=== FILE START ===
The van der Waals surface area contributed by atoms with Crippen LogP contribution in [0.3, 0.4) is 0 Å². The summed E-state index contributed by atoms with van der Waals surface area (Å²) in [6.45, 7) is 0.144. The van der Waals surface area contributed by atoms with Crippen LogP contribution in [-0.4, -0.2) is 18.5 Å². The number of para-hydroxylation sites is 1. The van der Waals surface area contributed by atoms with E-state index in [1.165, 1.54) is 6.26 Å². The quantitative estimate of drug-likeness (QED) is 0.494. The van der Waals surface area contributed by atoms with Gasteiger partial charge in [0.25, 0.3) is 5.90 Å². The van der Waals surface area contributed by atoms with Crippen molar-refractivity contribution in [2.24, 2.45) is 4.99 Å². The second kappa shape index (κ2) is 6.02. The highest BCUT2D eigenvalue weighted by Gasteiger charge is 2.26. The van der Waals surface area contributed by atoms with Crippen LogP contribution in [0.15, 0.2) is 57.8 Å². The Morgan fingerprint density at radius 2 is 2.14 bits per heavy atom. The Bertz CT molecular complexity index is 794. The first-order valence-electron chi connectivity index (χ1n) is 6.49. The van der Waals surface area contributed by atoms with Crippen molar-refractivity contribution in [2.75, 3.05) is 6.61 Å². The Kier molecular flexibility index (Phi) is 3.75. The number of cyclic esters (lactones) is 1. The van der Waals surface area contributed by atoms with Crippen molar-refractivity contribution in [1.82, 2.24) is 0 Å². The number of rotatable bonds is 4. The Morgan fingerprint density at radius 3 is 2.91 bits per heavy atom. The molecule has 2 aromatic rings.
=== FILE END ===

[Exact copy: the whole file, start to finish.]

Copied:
The van der Waals surface area contributed by atoms with Crippen LogP contribution in [0.3, 0.4) is 0 Å². The summed E-state index contributed by atoms with van der Waals surface area (Å²) in [6.45, 7) is 0.144. The van der Waals surface area contributed by atoms with Crippen LogP contribution in [-0.4, -0.2) is 18.5 Å². The number of para-hydroxylation sites is 1. The van der Waals surface area contributed by atoms with E-state index in [1.165, 1.54) is 6.26 Å². The quantitative estimate of drug-likeness (QED) is 0.494. The van der Waals surface area contributed by atoms with Gasteiger partial charge in [0.25, 0.3) is 5.90 Å². The van der Waals surface area contributed by atoms with Crippen molar-refractivity contribution in [2.24, 2.45) is 4.99 Å². The second kappa shape index (κ2) is 6.02. The highest BCUT2D eigenvalue weighted by Gasteiger charge is 2.26. The van der Waals surface area contributed by atoms with Crippen LogP contribution in [0.15, 0.2) is 57.8 Å². The Morgan fingerprint density at radius 2 is 2.14 bits per heavy atom. The Bertz CT molecular complexity index is 794. The first-order valence-electron chi connectivity index (χ1n) is 6.49. The van der Waals surface area contributed by atoms with Crippen molar-refractivity contribution in [2.75, 3.05) is 6.61 Å². The Kier molecular flexibility index (Phi) is 3.75. The number of cyclic esters (lactones) is 1. The van der Waals surface area contributed by atoms with Crippen molar-refractivity contribution in [1.82, 2.24) is 0 Å². The number of rotatable bonds is 4. The Morgan fingerprint density at radius 3 is 2.91 bits per heavy atom. The molecule has 2 aromatic rings.